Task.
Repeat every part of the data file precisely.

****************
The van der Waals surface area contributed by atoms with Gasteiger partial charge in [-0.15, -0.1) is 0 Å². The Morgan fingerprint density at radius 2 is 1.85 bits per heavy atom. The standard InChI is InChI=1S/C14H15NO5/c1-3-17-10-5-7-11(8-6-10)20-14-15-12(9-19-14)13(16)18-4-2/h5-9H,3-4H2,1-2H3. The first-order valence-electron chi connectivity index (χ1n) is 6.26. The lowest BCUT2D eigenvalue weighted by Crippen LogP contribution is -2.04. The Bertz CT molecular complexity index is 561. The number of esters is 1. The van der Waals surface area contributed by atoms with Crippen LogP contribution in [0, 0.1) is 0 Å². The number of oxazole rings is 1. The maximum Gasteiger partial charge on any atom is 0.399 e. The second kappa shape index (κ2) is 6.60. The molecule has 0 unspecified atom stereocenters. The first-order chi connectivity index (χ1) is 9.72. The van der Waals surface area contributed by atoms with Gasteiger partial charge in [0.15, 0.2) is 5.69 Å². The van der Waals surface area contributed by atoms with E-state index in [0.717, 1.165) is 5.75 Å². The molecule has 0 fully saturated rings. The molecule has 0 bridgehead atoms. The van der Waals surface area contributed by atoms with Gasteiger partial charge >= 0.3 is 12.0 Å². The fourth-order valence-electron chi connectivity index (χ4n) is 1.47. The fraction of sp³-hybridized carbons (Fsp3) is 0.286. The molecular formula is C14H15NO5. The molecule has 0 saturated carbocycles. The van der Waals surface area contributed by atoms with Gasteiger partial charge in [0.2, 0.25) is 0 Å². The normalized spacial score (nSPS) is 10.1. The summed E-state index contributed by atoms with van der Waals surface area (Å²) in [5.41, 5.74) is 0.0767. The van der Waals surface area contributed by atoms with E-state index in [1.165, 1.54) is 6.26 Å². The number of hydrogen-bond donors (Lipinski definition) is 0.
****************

The van der Waals surface area contributed by atoms with Gasteiger partial charge in [-0.15, -0.1) is 0 Å². The Morgan fingerprint density at radius 2 is 1.85 bits per heavy atom. The standard InChI is InChI=1S/C14H15NO5/c1-3-17-10-5-7-11(8-6-10)20-14-15-12(9-19-14)13(16)18-4-2/h5-9H,3-4H2,1-2H3. The first-order valence-electron chi connectivity index (χ1n) is 6.26. The lowest BCUT2D eigenvalue weighted by Crippen LogP contribution is -2.04. The Bertz CT molecular complexity index is 561. The number of esters is 1. The van der Waals surface area contributed by atoms with Crippen LogP contribution in [0, 0.1) is 0 Å². The number of oxazole rings is 1. The maximum Gasteiger partial charge on any atom is 0.399 e. The second kappa shape index (κ2) is 6.60. The molecule has 0 unspecified atom stereocenters. The first-order chi connectivity index (χ1) is 9.72. The van der Waals surface area contributed by atoms with Gasteiger partial charge in [0.15, 0.2) is 5.69 Å². The van der Waals surface area contributed by atoms with E-state index in [0.717, 1.165) is 5.75 Å². The molecule has 0 fully saturated rings. The molecule has 0 bridgehead atoms. The van der Waals surface area contributed by atoms with Gasteiger partial charge >= 0.3 is 12.0 Å². The fourth-order valence-electron chi connectivity index (χ4n) is 1.47. The fraction of sp³-hybridized carbons (Fsp3) is 0.286. The molecular formula is C14H15NO5. The molecule has 0 saturated carbocycles. The van der Waals surface area contributed by atoms with Gasteiger partial charge in [0.2, 0.25) is 0 Å². The normalized spacial score (nSPS) is 10.1. The summed E-state index contributed by atoms with van der Waals surface area (Å²) in [5.41, 5.74) is 0.0767. The van der Waals surface area contributed by atoms with E-state index in [1.165, 1.54) is 6.26 Å². The number of hydrogen-bond donors (Lipinski definition) is 0.